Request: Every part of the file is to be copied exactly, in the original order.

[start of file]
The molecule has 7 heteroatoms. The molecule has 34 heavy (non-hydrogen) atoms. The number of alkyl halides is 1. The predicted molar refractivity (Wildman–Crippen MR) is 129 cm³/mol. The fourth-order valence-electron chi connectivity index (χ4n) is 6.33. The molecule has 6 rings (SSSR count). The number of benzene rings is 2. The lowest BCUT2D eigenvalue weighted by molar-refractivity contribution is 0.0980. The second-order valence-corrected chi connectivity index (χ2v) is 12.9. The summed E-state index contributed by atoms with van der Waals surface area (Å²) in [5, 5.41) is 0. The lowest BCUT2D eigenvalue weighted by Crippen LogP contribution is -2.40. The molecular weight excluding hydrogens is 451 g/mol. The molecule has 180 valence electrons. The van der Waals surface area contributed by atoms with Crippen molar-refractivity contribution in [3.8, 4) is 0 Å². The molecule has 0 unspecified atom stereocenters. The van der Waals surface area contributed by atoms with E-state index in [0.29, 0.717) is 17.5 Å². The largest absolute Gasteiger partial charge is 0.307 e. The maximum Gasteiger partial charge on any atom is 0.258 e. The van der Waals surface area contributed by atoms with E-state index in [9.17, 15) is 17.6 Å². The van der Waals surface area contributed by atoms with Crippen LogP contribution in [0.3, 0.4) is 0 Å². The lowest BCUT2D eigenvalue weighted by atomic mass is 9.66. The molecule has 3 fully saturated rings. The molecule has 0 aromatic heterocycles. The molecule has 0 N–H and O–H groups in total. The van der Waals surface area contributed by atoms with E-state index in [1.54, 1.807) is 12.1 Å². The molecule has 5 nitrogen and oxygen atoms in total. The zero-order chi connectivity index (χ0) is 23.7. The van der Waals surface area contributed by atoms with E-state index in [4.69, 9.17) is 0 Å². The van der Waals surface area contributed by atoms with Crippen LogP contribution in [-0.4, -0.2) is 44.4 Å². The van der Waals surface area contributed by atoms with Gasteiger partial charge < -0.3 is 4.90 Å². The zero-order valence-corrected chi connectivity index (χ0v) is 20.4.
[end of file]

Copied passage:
The molecule has 7 heteroatoms. The molecule has 34 heavy (non-hydrogen) atoms. The number of alkyl halides is 1. The predicted molar refractivity (Wildman–Crippen MR) is 129 cm³/mol. The fourth-order valence-electron chi connectivity index (χ4n) is 6.33. The molecule has 6 rings (SSSR count). The number of benzene rings is 2. The lowest BCUT2D eigenvalue weighted by molar-refractivity contribution is 0.0980. The second-order valence-corrected chi connectivity index (χ2v) is 12.9. The summed E-state index contributed by atoms with van der Waals surface area (Å²) in [5, 5.41) is 0. The lowest BCUT2D eigenvalue weighted by Crippen LogP contribution is -2.40. The molecular weight excluding hydrogens is 451 g/mol. The molecule has 180 valence electrons. The van der Waals surface area contributed by atoms with Crippen molar-refractivity contribution in [3.8, 4) is 0 Å². The molecule has 0 unspecified atom stereocenters. The van der Waals surface area contributed by atoms with E-state index in [0.29, 0.717) is 17.5 Å². The largest absolute Gasteiger partial charge is 0.307 e. The maximum Gasteiger partial charge on any atom is 0.258 e. The van der Waals surface area contributed by atoms with E-state index in [9.17, 15) is 17.6 Å². The van der Waals surface area contributed by atoms with Crippen LogP contribution in [0.3, 0.4) is 0 Å². The lowest BCUT2D eigenvalue weighted by atomic mass is 9.66. The molecule has 3 fully saturated rings. The molecule has 0 aromatic heterocycles. The molecule has 0 N–H and O–H groups in total. The van der Waals surface area contributed by atoms with E-state index in [1.54, 1.807) is 12.1 Å². The molecule has 5 nitrogen and oxygen atoms in total. The zero-order chi connectivity index (χ0) is 23.7. The van der Waals surface area contributed by atoms with E-state index in [4.69, 9.17) is 0 Å². The van der Waals surface area contributed by atoms with Crippen LogP contribution in [-0.4, -0.2) is 44.4 Å². The van der Waals surface area contributed by atoms with Gasteiger partial charge < -0.3 is 4.90 Å². The zero-order valence-corrected chi connectivity index (χ0v) is 20.4.